I know a handful of people that have been able to do quite well in their careers with only learning one language.
I also wouldn't necessarily contribute success in a career as a developer with being an expert in a language, although it is hard to be successful without being comfortable with a language.
My language journey was C++ for school, then Java for 3 years. Then exploded into a bunch of languages, starting with Kotlin (for Android & Spring). Kotlin got me interested in Functional Programming. From there I tried Go (for working on Docker/Kubernettes stuff), then moved to Rust. I fell in love with Rust and have been using it for my personal projects since then. I've also dabbled with Elm for front-end, and Typescript for server-side (making heavy use of github.com/gcanti/fp-ts)
Personally, I love learning new languages! I feel like I never noticed language features in Java that held me back until I experienced the expressiveness of a type system like Haskell.
I don't think I could point to one language that drove all this, I think that learning the ins and outs of all of these different languages and runtimes gave me insight into limitations in others.
For instance, in Java, I never realized how much we rely on Exceptions to communicate failure; even when this failure is expected and/or recoverable. For example, an HTTP request can return 200 that says "heres what you asked for", or return 404 that says "I couldn't find what you asked for". In Java, the 404 might be communicated as an Exception, even though it is a common and expected response.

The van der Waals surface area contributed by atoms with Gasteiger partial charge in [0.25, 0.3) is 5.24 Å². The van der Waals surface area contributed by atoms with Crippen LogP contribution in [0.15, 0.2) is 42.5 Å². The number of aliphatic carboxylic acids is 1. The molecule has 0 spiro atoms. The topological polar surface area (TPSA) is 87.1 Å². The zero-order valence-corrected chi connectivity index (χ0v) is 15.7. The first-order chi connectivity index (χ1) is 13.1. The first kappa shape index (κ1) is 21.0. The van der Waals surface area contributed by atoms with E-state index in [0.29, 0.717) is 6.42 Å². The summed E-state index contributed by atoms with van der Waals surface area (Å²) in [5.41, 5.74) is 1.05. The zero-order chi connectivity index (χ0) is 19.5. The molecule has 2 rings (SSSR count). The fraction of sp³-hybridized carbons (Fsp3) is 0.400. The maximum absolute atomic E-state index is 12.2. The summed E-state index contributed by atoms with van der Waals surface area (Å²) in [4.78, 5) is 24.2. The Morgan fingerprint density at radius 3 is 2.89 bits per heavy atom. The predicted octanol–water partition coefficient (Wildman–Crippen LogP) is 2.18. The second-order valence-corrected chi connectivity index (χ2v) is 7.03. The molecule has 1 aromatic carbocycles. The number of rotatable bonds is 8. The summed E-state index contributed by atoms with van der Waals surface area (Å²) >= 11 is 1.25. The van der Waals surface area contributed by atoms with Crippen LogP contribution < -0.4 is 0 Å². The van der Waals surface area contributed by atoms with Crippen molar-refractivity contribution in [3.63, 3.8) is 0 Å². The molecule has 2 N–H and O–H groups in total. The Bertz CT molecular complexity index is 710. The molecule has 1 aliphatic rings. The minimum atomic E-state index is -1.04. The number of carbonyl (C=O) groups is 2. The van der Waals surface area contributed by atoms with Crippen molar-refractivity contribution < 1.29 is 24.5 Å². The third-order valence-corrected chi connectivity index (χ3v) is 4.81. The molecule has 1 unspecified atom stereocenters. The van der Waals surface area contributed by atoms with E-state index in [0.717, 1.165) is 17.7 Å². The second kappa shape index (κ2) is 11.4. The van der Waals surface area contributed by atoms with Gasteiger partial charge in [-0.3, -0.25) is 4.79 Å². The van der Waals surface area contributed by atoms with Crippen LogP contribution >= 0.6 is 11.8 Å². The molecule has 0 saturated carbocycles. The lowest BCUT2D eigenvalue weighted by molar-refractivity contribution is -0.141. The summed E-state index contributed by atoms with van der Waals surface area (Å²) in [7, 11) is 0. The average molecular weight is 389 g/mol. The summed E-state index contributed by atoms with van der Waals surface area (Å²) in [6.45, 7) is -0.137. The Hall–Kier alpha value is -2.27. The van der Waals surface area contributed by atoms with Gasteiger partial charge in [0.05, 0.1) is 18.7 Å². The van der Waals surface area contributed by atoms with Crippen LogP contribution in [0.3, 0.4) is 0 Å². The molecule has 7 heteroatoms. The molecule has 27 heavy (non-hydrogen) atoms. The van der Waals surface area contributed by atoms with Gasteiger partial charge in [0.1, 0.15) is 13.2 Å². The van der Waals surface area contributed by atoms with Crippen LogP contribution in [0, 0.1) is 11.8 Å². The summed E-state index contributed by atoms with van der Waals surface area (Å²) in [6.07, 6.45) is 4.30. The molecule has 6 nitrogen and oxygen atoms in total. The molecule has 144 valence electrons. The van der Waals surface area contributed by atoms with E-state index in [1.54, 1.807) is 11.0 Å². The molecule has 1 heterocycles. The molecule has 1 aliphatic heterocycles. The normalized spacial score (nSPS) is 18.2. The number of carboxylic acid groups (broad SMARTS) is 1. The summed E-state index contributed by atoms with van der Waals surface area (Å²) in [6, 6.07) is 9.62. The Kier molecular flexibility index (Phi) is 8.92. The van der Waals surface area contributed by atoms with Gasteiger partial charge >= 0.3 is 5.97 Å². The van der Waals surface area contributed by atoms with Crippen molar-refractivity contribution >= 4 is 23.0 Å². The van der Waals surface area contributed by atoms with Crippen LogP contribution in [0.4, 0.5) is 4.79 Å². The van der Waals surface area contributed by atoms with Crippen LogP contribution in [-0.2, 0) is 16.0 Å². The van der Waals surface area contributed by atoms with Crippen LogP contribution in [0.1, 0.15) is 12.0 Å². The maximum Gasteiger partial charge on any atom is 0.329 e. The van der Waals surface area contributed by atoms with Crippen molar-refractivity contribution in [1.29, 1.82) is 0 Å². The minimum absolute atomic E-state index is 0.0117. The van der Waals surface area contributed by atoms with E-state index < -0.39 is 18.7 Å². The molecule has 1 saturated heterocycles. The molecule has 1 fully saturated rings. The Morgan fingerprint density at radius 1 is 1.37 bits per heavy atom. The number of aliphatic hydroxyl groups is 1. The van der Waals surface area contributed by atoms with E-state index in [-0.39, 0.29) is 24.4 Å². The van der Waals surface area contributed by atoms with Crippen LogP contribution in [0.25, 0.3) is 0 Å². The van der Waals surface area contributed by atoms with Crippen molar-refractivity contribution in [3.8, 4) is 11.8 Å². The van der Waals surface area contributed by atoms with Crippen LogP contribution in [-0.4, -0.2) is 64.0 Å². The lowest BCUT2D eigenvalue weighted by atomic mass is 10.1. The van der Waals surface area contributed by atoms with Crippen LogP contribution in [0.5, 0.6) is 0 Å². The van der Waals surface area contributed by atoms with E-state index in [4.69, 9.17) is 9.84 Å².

Go, Rust, Haskell, and many other languages, avoid Exceptions except in situations where recovery is possible. Instead, functions may return Result objects that communicate the potential failures.
The most important lesson I took away from learning many languages, was realizing I wasn't using the right tools to accurately express my ideas. I think moving forward with your career is about being able to affectively communicate your thoughts and ideas, and the medium we - as developers - use to communicate...is code!
Thank you for your valuable insight. I know what you mean. At a technical interview, one of the questions was "what is your favorite programming language?". I answered "Java" and am now too embarrassed to discuss my shallow reasons for it.
There is a beauty to knowing a lot, the breadth, not depth -- you can compare and contrast, gain insight, make more informed choices etc. It's like life -- travel while you're young, explore, try out many different takes, make many, many mistakes, and learn. Then, as you grow older and more mature, it may be time to settle down.
So, I guess I have done my share of exploring and it's time for me to settle down, too. :D
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